The BassZilla Diamond Edition Open Baffle (OB1)
©Dick Olsher 2006
For the past year I have been intrigued by the idea of translating the BassZilla Diamond Edition to a full open baffle (OB) design, with the entire driver complement located on a single large open baffle. Recall that the standard Diamond Edition is a hybrid of sorts, combining a conventional bass cabinet with an OB-mounted full range driver. A couple of DIYer emails, and in particular the enthusiasm of Jonathan Noble for this concept, proved to be the catalyst that led me down this path of investigation toward conversion of the BassZilla’s bass range to dipole operation.
Please note that the Diamond Edition OB series is not intended as a replacement for the standard Diamond Edition, but offers a alternative approach for those looking to simplify the woodworking requirements of the original and are not afraid of bi-amping. The Eminence Definimax 4015LF woofer has been retained, which works well with current-drive amplification (First Watt F2), but is less than optimum with standard voltage-controlled amplifiers, and unfortunately that includes 99.99% of the amplification universe. Thus, consider this design as Chapter 1 in this design quest; hence the designation OB1. There will most likely be an OB2 incorporating a high Qts woofer which should work optimally with conventional amplifiers.
A starting point for this discussion is the VISATON NoBox BB kit (see Tip of the Month #55). Please be sure to check out my review of this kit for a basic overview of the various technical issues relating to dipole bass. One key point is baffle size. It’s easy to get the impression that bigger is better, but that is not necessarily so. A large baffle introduces a significant reflecting surface into the listening environment. It can interfere with the distribution of reflected energy (especially rear-wall reflections) in the room and may adversely impact the soundfield at the listening seat. A large baffle is also more likely to flex and resonate due to the action of the woofer. And there is always the domestic spouse acceptance factor. The largest baffle size one could imagine is an infinite open baffle, which can be approximated by mounting a woofer into a listening room wall so that it vents into another room or the great outdoors. The downside, of course, is that the backwave is totally lost from the listening room. Much of a dipole’s rich ambiance in fact comes from rear-wall reflections, which means that an infinite baffle’s in-room behavior would resemble that of a large closed box. Clearly, too small a baffle is counter productive, unnecessarily giving up bass extension due to front-back cancellation. It occurred to me that the VISATON NoBox baffle meets the Goldilocks criterion: its’ not too large nor too small. Approximating in extent the critical 100 Hz half-wavelength, it’s just right! It makes for an ideal OB launching pad. Therefore, the decision to embrace it with open arms as a "mule" for evaluating various woofer and wide/full range drivers. If you already own a pair of the VISATON baffles, then you face the simple task of mounting the driver complement. Otherwise, these baffles should pose no challenge to even an inexperienced woodworker.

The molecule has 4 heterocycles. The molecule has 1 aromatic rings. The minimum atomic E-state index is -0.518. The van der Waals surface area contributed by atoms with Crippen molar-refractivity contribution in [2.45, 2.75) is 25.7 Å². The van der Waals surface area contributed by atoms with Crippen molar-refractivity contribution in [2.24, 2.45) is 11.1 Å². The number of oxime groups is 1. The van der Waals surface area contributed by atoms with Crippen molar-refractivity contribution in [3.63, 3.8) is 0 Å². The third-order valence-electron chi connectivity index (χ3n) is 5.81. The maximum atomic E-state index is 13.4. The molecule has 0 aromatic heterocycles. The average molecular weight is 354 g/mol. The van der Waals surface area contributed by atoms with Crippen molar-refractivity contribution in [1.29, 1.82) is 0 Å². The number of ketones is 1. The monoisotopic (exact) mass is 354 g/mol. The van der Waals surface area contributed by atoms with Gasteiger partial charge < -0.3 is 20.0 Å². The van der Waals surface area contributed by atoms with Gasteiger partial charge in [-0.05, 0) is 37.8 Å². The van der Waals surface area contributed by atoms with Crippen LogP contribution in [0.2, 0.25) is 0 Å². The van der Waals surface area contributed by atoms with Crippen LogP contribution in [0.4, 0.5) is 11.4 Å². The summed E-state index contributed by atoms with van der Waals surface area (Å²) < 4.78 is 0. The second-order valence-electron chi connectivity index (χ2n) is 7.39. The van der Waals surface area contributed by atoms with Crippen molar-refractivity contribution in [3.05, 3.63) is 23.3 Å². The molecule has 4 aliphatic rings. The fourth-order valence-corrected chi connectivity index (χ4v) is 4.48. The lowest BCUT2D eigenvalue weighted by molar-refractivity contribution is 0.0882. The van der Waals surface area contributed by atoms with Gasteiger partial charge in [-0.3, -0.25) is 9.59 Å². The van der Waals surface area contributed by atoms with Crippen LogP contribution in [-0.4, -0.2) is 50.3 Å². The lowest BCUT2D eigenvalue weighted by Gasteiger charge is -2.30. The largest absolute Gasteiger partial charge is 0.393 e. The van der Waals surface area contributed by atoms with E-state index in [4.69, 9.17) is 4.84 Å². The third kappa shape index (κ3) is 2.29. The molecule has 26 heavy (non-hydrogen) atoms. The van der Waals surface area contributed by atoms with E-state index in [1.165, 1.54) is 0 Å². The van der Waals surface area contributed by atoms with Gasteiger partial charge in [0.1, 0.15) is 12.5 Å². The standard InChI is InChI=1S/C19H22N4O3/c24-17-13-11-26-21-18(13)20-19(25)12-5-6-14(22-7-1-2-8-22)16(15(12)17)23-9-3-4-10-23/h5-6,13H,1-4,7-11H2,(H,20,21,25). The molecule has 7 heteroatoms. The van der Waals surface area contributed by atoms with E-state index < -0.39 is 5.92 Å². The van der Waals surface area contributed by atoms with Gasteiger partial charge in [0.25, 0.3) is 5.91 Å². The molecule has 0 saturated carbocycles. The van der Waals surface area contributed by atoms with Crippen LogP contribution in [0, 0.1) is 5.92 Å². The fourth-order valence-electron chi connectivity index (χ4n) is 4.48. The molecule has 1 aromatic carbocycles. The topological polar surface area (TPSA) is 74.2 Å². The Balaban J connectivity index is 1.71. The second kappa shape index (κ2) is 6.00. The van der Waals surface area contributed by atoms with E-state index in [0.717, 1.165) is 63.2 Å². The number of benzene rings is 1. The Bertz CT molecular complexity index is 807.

2. DRIVER COMPLEMENT